The History of SCWDC
These are articles written by Howard Fisher, past president (click on link)
1986 Challenge (to the 2011 club)
2011 Challenge (to the 2036 club)
75th Anniversary Activities
In 1936, when skiing was still a “way out” thing, the Ski Club of Washington, D.C. was formed by a group of “let’s do it once” Washingtonians and some misplaced New Englanders with ski experience. The first Club trips were to Glencoe, PA, about 20 miles northwest of Cumberland, Md. The Board (Council) met midweek in winter to decide if there would be a trip. They notified the trip chairman, who called eight people; each calling eight more, until all 81 members were notified. They met at Union Station, took a train to Pittsburgh, then Glencoe. There were no lifts; it was walk-up herringbone and ski down. There were no warming huts, no restaurants. The town’s ladies sold sandwiches and coffee.
Ski instruction started in the earliest days of the Club, with the Dryland Ski School and informal on-slope instruction. Our Ski School expanded, and our amateur instructors became certified by the Amateur Ski Instructors of America.
The infant club published a monthly mimeographed sheet in winter, telling of the monthly meetings, equipment care, best buys, and notice of trips. Annual dues were $1.
The fall gave us trail and slope clearing trips as the Club opened up areas nearer home. There were exercise sessions for getting in ski-shape and an indoor dry course for teaching the correct stance, with practiced turns on rolled newspaper “skis”.
The Club’s first recorded ski race, an impromptu event in Shenandoah National Park.
Membership rose to 319. The Club installed a portable tow in Rock Creek Park to take advantage of local snow. There were weekend trips to Pennsylvania, and learn-to-ski weeks to Gray Rocks, Canada. A great milestone was the Board’s decision to have at least one monthly social event to provide better fellowship. So picnics, beach trips, and dances were inaugurated, followed by swim parties and fishing expeditions. Thus the Club progressed into a truly year-round organization.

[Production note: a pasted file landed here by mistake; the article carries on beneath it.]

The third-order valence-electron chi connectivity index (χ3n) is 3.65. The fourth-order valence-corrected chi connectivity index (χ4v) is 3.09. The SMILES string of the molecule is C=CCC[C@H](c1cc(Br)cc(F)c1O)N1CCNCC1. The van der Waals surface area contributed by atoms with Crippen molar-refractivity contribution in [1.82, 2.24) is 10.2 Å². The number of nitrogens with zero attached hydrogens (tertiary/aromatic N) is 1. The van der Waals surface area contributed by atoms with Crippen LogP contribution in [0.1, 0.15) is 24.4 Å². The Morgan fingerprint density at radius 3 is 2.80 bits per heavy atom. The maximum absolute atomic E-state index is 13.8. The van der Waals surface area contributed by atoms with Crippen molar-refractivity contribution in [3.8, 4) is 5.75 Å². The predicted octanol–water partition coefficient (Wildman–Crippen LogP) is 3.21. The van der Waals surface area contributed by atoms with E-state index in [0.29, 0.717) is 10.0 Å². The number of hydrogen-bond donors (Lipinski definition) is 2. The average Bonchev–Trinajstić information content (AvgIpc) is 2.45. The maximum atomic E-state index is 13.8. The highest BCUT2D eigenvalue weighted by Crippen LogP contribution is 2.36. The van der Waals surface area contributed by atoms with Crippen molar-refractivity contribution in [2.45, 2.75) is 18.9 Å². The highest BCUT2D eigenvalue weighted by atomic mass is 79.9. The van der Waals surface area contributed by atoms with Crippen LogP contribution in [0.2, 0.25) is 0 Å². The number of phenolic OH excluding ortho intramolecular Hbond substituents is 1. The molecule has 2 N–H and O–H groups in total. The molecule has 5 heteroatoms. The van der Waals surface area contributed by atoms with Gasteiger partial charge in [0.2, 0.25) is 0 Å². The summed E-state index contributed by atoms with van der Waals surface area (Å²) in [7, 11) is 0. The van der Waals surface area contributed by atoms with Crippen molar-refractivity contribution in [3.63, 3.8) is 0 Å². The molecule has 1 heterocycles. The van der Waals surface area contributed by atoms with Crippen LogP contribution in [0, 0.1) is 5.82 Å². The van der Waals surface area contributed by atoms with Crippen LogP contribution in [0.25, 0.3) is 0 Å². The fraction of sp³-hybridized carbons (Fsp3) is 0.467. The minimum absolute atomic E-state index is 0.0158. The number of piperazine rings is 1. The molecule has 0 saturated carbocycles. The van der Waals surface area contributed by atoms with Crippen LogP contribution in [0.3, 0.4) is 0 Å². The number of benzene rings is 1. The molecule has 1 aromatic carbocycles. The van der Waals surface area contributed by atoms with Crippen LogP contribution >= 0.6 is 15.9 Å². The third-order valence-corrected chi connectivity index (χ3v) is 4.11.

Our first Social Committee formed, and sponsored recreational events as well.
The Club leased land at Cabin Mountain in Davis, W.Va. and developed a ski area (Canaan Valley today). In the summer and fall, trips for slope clearing, construction and maintenance. In winter, ski trips every weekend. The cost of lift tickets covered lessons given by member Amateur Instructors. The ski patrol was composed entirely of Club members. The Club conducted races with other clubs.
First tennis event - a round robin tournament in Rock Creek Park.
First Winter Carnival - at Cabin Mountain. It included slalom races, a costume obstacle race, parties, and a Winter Carnival Queen.
First beach weekend - the “Mad Hatteras” trip to North Carolina. Beach weekends would include follies such as beach Olympics, greased watermelon contests, and body painting.
Membership was 789, dues $5, with an 8-page color publication. Our club was the only experienced ski area operator in the “banana belt”, and was named the best ski club in the East. The Blue Ridge Ski Council (BRSC), consisting of clubs in the D.C, Maryland, and Virginia area, was formed by two SCWDC Past Presidents. Today, all Club members are also members of the BRSC, which continues to run multi-club ski trips each year.
1959 and 1961
The Club twice won the Best Ski Club award for the entire country. This competition with other clubs encouraged our club to round out its expanding programs with tennis, summer weekend trips, fall hiking, volleyball, skating, more parties, more dances, and a Winter Carnival banquet.
The Club expanded its ski horizons significantly. It went skiing in Europe for the first time, with the trip organized by the Pennsylvania Ski Federation (PSF), of which our Club was a member. Eastern bus trips locally and to New England were offered to members by a local tour operator.
The Cabin Mountain era ended, but a new era was gearing up. In January, the Club ran its first New England trip (Mt. Snow and Bromley, Vermont). In March, the Club ran its first European trip (Austria and Switzerland). The Club enjoyed its first ski fashion show in December, with models provided by the shops.
Summer tennis at Hains Point began. Weekly indoor volleyball started.
The Club published its first sizable ski schedule, with seven eastern ski trips in addition to access to trips run by the BRSC and PSF.
Membership was 2000, and would grow rapidly from here, with numerous new activities being introduced over the ensuing years.
In February, the Club ran its first western ski trip (Aspen and Vail). Sailing began, and soon became regularly scheduled.